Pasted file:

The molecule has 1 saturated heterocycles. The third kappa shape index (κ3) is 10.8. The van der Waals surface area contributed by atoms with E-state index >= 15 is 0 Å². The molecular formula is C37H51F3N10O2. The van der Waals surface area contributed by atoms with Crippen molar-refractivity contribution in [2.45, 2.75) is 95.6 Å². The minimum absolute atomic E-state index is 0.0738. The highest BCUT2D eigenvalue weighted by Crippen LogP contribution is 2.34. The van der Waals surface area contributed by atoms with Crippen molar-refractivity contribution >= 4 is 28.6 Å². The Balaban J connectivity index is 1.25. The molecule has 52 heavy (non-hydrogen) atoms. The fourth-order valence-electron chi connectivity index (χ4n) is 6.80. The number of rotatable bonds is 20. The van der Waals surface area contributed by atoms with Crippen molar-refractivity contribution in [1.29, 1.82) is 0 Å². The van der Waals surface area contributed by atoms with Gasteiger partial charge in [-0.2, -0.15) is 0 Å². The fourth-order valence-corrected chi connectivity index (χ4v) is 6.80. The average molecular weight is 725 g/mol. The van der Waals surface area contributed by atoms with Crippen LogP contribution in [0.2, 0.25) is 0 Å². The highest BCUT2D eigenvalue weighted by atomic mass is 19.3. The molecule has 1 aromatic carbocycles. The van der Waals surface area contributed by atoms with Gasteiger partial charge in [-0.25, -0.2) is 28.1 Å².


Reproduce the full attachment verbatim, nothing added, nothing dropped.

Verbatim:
The molecule has 1 saturated heterocycles. The third kappa shape index (κ3) is 10.8. The van der Waals surface area contributed by atoms with E-state index >= 15 is 0 Å². The molecular formula is C37H51F3N10O2. The van der Waals surface area contributed by atoms with Crippen molar-refractivity contribution in [2.45, 2.75) is 95.6 Å². The minimum absolute atomic E-state index is 0.0738. The highest BCUT2D eigenvalue weighted by Crippen LogP contribution is 2.34. The van der Waals surface area contributed by atoms with Crippen molar-refractivity contribution >= 4 is 28.6 Å². The Balaban J connectivity index is 1.25. The molecule has 52 heavy (non-hydrogen) atoms. The fourth-order valence-electron chi connectivity index (χ4n) is 6.80. The number of rotatable bonds is 20. The van der Waals surface area contributed by atoms with Crippen molar-refractivity contribution in [1.29, 1.82) is 0 Å². The van der Waals surface area contributed by atoms with Gasteiger partial charge in [-0.2, -0.15) is 0 Å². The fourth-order valence-corrected chi connectivity index (χ4v) is 6.80. The average molecular weight is 725 g/mol. The van der Waals surface area contributed by atoms with Crippen LogP contribution in [0.2, 0.25) is 0 Å². The highest BCUT2D eigenvalue weighted by atomic mass is 19.3. The molecule has 1 aromatic carbocycles. The van der Waals surface area contributed by atoms with Gasteiger partial charge in [-0.25, -0.2) is 28.1 Å².